NEW Delhi — India plans to set up a nationwide public Wi-Fi network in the wake of the Covid-19 pandemic to expand citizens’ access to Wi-Fi hotspots and 4G mobile coverage.
The national government on Dec. 9 approved setting up the networks across the country under the PM-WANI (Prime Minister WiFi Access Network Interface) scheme.
“The Covid-19 pandemic has necessitated delivery of stable and high-speed broadband internet (data) services to an increasingly large number of subscribers in the country, including areas, which do not have 4G mobile coverage,” said Telecom Minister Ravi Shankar Prasad.
Data from Statista shows that in 2019, people in India had access to 4G about 91 percent of the time.
People will be able to access a broadband connection at affordable rates through public data offices (PDOs) that will establish, maintain, and operate W-Fi access points. These will be similar to the public calling office booths that allowed people to make telephone calls.
To encourage the proliferation of PDOs, they will be exempt from license fees.
Public data office aggregators (PDOAs) and application providers will form the second and third layers of the network. While PDOAs will authorize PDOs and perform accounting, app providers such as Google Play Store and Apple Store will register consumers interested in using public Wi-Fi service and locate hotspots for them.
The government’s Centre for Development of Telematics will maintain a central registry with details of all the data offices, aggregators, and app providers.
Prime Minister Narendra Modi tweeted that the PM-WANI scheme will “revolutionize the tech world” and “further ease of doing business and ease of living” in the country.
“The scheme would enable our small shopkeepers to provide Wi-Fi service. This will boost incomes as well as ensure our youth gets seamless internet connectivity,” he tweeted.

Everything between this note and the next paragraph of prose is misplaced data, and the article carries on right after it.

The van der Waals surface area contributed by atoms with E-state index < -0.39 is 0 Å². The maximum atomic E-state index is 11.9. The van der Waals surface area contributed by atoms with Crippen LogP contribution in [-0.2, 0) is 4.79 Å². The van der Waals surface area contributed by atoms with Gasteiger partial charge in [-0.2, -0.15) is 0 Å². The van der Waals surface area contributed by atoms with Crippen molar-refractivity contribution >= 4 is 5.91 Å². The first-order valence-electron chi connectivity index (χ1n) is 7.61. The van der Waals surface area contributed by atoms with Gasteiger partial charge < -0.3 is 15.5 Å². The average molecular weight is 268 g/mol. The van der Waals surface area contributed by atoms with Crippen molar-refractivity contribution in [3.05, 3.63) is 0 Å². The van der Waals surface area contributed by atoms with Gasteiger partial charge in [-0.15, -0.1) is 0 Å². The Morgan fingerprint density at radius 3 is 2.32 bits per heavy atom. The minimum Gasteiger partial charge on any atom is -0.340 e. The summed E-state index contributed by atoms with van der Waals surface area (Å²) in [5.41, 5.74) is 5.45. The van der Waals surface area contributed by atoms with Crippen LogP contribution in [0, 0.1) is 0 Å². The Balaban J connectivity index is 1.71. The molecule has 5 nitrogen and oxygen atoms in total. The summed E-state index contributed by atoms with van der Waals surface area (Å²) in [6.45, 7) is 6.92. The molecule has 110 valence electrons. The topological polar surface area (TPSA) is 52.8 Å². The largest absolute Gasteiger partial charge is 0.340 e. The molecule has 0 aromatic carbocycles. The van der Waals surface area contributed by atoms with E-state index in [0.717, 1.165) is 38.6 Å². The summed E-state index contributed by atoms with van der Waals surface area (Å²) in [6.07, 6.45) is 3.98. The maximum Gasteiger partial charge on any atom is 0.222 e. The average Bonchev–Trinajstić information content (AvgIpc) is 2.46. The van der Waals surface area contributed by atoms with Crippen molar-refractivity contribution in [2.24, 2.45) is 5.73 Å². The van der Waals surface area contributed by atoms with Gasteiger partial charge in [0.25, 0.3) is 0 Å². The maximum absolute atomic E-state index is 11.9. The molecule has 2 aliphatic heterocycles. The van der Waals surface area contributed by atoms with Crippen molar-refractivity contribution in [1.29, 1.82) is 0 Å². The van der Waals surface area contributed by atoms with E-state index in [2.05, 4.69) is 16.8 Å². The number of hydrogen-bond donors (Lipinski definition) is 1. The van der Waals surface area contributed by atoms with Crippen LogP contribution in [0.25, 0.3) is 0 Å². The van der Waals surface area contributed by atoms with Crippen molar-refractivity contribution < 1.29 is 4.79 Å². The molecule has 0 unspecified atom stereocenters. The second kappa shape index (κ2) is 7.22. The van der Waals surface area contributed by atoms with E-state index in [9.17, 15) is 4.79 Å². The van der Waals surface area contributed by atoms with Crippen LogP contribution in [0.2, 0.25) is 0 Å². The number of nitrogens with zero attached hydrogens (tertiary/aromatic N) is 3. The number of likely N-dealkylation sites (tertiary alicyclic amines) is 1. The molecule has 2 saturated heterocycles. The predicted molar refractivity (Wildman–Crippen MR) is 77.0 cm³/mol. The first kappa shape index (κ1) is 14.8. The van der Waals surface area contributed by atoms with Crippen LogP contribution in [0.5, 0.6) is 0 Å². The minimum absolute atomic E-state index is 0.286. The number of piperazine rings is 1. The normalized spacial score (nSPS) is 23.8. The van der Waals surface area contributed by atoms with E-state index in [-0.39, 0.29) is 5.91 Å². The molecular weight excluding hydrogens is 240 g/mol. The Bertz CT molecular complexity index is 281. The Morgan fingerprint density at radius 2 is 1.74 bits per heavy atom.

Critics are skeptical of the scheme’s benefit to small-scale Wi-Fi hotspot providers.
As the pricing of the services has been left to private vendors, analysts are concerned that the lack of capital and infrastructure will make it difficult for small hotspot owners to compete with major telecom operators such as Reliance Jio, Vodafone-Idea, or Airtel, which already provide mobile data at low rates.
“The biggest challenge to public W-iFi hotspots is monetization, especially for small-scale Wi-Fi service providers,” said Faisal Kawoosa, founder and chief analyst at techARC, a technology market research firm.
“Under the public Wi-Fi setup, you could categorize people into two sets. The first lot has mobile handsets and is currently using internet services through cellular networks. But how do you make them switch to the public W-iFi service? Hotspot owners could attract them with cheaper rates, but that will hardly reap any profit. Advertisers too will tend to fund only Wi-Fi providers with huge reach.”
“The second lot are the people in towns or rural areas who have never got hooked to the internet, primarily because it was unaffordable. The biggest roadblock for internet penetration in this scenario is no access to handsets, which the local hotspot owner can’t solve.”
The idea of an “unbundled and distributed model” for the delivery of broadband services through public Wi-Fi networks was first recommended in March 2017 by the Telecom Regulatory Authority of India (TRAI).
TRAI’s recommendations stated that while mobile users in most of the major economies use Wi-Fi for 50 to 70 percent of their total internet usage time, the figure is less than 10 percent in India. “Therefore, there is a dire need to exploit the Wi-Fi technology for delivering broadband services at affordable prices.”
The government has already started the groundwork for the project. On Sept. 21, the prime minister launched a project in the eastern state of Bihar to connect 45,945 villages through optical fibers by March 2021. A submarine optical fiber link connecting the mainland to Andaman and Nicobar islands in the Indian Ocean was inaugurated in August. Wi-Fi network has been installed in 98,899 villages and is operational in 63,744, under Bharat Net — the government’s flagship project launched in 2018 to connect 600,000 villages to broadband network.
The approval for public Wi-Fi hotspots came one day after the prime minister said at the Indian Mobile Congress 2020 on Dec 8. that the government aimed to bring “high-speed fiber-optic connectivity in every village over the next three years.”
(Edited by Uttaran Dasgupta and Judith Isacoff)